Judge Patrick Bromley sets 'em up and knocks 'em down.
Friends for life. Enemies forever.
Curtis "50 Cent" Jackson has a lot of money. We know this to be a fact. He's sold millions of records and performed live to huge audiences. A few years back, he made tens of millions of dollars (if not more) on a deal with Vitamin Water, in which he was a part owner. What I'm saying is the guy has bank. Cabbage. Mad scrilla. And it's this fortune that he has amassed that can be the only logical explanation for the fact that he continues to be able to make movies.
Not that he's making movies for a wide audience. After trying his hand at mainstream stardom with Jim Sheridan's Get Rich or Die Tryin'—the movie that tried to do for 50 Cent what 8 Mile did for Eminem—Jackson took a few supporting roles in bombs like Home of the Brave and Righteous Kill. Failing to make an impression in those movies—as well as any impression in their box office—Jackson migrated over to the direct-to-DVD action movie. In that genre, he's practically Steven Seagal; it seems as though a new 50 Cent actioner is hitting shelves every other month, many of them starring an actor who appears to have swallowed Val Kilmer.
Kilmer doesn't show up in Jackson's latest starring vehicle, Set Up, but some other big stars do—chiefly Bruce Willis and Ryan Phillipe. 50 stars as Sonny, one part of a trio of thieves who are plotting a diamond heist. Once they pull the job, Sonny is double crossed by his partner, Vincent (Phillipe, Way of the Gun), who kills the third guy and leaves Sonny for dead. That doesn't sit well with 50 Cent, who still intends to either get rich or die tryin', so he heals very quickly and then goes on a revenge mission. Along the way, he crosses the path of powerful gangster Mr. Biggs (played by Bruce Willis of Cop Out fame, and, yes, Set Up is so deficient of creativity that it practically names its main gangster character "Mr. Big"), his violent henchman (Randy Couture, The Expendables), and a pretty girl who may or may not have set up the whole job (played by American Virgin's Jenna Dewan).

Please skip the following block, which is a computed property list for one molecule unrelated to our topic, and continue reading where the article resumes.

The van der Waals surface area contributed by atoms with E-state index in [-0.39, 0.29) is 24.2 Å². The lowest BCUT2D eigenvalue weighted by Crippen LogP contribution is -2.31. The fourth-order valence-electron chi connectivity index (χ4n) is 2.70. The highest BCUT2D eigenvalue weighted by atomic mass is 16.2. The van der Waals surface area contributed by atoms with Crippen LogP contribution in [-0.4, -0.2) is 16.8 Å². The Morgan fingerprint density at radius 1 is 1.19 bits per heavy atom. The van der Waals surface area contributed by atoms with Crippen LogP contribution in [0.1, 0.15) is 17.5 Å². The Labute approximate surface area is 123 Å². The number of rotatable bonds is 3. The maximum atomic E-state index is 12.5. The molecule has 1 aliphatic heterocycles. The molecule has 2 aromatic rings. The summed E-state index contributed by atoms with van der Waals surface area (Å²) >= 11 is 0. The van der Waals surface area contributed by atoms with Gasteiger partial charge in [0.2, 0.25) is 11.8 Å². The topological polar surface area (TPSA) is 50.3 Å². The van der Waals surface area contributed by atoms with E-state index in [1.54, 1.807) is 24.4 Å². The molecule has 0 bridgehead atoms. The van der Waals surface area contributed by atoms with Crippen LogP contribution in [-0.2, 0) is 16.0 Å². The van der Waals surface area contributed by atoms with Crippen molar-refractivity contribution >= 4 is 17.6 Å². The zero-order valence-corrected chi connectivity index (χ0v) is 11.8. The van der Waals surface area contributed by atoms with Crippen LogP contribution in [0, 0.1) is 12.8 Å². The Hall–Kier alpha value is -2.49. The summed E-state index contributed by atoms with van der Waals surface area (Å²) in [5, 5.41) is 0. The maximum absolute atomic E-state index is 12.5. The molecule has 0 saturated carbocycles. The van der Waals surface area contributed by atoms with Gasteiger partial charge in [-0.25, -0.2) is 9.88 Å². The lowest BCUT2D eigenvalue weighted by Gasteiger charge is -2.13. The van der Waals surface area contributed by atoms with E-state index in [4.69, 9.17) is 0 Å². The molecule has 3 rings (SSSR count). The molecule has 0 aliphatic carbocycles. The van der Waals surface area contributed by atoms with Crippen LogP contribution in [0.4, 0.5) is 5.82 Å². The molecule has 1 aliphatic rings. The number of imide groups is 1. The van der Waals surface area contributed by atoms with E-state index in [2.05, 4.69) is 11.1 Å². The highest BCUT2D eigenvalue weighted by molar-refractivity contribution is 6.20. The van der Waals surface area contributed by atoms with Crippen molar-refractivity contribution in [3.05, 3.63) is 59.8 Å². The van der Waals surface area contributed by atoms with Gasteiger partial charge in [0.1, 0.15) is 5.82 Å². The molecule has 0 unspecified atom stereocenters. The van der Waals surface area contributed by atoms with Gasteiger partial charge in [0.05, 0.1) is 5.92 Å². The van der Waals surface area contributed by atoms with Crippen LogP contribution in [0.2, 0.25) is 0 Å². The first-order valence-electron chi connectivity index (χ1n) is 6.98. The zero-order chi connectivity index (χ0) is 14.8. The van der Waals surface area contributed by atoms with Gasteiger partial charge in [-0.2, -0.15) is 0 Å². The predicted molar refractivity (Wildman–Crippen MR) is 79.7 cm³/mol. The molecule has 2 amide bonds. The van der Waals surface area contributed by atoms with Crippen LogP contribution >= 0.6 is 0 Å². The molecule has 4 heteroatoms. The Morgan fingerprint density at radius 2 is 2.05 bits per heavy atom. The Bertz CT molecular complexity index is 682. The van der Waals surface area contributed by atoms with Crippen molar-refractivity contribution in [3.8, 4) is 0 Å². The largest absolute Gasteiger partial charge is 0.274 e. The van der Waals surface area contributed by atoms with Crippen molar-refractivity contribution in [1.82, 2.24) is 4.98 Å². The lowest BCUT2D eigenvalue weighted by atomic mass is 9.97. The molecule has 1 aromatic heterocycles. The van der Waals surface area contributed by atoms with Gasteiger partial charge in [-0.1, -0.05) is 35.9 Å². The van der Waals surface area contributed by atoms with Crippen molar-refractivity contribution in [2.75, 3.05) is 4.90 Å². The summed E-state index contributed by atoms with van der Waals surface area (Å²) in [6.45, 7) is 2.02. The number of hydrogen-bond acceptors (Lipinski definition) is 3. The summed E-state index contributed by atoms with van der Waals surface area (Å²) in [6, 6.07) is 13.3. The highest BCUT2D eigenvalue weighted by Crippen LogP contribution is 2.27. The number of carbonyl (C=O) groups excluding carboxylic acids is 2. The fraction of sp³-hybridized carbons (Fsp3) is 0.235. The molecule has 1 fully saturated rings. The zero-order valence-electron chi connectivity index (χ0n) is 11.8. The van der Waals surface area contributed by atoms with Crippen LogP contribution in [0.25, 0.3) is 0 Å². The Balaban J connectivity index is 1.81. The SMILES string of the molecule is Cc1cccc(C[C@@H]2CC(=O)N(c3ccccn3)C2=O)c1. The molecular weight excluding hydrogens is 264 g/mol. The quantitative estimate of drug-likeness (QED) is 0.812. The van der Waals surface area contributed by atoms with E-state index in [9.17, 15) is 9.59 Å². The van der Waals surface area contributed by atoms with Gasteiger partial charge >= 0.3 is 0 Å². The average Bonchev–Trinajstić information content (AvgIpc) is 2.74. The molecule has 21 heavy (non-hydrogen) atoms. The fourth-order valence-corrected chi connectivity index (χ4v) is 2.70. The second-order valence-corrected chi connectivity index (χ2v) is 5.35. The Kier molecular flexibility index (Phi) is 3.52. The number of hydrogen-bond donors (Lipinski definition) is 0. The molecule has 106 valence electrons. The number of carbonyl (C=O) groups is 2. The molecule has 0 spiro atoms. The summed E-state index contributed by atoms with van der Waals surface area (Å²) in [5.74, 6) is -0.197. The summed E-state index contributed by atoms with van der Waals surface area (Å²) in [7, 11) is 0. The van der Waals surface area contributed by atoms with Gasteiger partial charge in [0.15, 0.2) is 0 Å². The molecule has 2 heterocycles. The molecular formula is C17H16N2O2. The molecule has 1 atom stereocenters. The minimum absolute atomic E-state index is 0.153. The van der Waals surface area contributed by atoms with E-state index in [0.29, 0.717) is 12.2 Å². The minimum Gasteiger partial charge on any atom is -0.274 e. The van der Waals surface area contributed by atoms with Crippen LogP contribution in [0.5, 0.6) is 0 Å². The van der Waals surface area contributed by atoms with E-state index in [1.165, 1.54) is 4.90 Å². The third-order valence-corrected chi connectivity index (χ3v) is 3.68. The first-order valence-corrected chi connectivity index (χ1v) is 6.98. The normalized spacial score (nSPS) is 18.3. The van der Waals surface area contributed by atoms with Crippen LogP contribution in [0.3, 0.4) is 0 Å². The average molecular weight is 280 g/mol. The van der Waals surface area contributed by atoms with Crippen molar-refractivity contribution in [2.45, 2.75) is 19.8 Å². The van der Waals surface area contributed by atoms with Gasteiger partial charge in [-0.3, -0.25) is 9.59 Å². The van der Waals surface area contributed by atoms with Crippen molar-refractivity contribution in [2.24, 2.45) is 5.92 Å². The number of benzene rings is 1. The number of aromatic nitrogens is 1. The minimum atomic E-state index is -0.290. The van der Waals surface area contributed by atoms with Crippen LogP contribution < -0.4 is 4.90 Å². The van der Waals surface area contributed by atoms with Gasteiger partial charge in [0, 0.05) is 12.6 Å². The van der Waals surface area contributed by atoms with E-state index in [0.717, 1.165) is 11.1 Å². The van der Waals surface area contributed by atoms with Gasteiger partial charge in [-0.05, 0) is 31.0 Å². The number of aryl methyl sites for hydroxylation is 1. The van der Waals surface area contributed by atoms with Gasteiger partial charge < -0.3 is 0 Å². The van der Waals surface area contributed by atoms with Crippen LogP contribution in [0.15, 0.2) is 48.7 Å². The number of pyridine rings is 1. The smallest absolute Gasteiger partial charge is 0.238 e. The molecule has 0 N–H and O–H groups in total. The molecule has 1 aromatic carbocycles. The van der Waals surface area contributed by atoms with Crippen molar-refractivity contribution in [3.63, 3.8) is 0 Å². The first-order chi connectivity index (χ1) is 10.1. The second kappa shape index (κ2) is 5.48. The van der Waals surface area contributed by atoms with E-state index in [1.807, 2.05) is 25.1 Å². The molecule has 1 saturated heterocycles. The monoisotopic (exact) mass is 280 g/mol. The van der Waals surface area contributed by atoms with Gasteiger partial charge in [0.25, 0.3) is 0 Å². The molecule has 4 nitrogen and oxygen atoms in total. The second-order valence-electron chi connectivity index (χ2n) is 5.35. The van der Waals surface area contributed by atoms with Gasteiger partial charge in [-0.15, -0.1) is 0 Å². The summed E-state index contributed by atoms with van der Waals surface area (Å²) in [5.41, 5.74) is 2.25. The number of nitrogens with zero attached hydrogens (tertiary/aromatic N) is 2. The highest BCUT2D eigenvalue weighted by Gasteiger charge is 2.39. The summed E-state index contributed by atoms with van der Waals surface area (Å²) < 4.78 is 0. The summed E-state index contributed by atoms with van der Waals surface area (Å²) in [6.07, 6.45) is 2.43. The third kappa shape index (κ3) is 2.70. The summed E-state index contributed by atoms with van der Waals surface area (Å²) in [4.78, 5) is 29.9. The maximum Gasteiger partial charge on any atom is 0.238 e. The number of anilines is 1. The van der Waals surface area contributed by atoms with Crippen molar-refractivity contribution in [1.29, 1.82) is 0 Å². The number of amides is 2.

I'm not entirely sure why a movie like Set Up gets made. I'm not suggesting it shouldn't exist (that's a different argument, and one which is too dismissive of everyone involved), just that I can't figure out the filmmakers' intentions here. This is the kind of movie that's been cobbled together entirely out of recycled bits of other, better movies. Is this what the director was going for? To make a movie with a worldview which is only informed by similar movies? I thought the purpose of making a movie was to distinguish yourself—to offer something that may feature elements of those things for which we go to the movies, but is different or unique enough that it might stand apart from everything else in the marketplace. Set Up only distinguishes itself through a series of bad decisions and questionable performances. Phillipe is serviceable but bored; likewise for Bruce Willis, who must have been collecting quite a paycheck to appear in something this lame. Jackson, on the other hand, is not a leading man; what he lacks in acting ability he fails to make up for with charisma. What's left is a placeholder instead of a performance, and that's not the best thing to have at the center of your movie.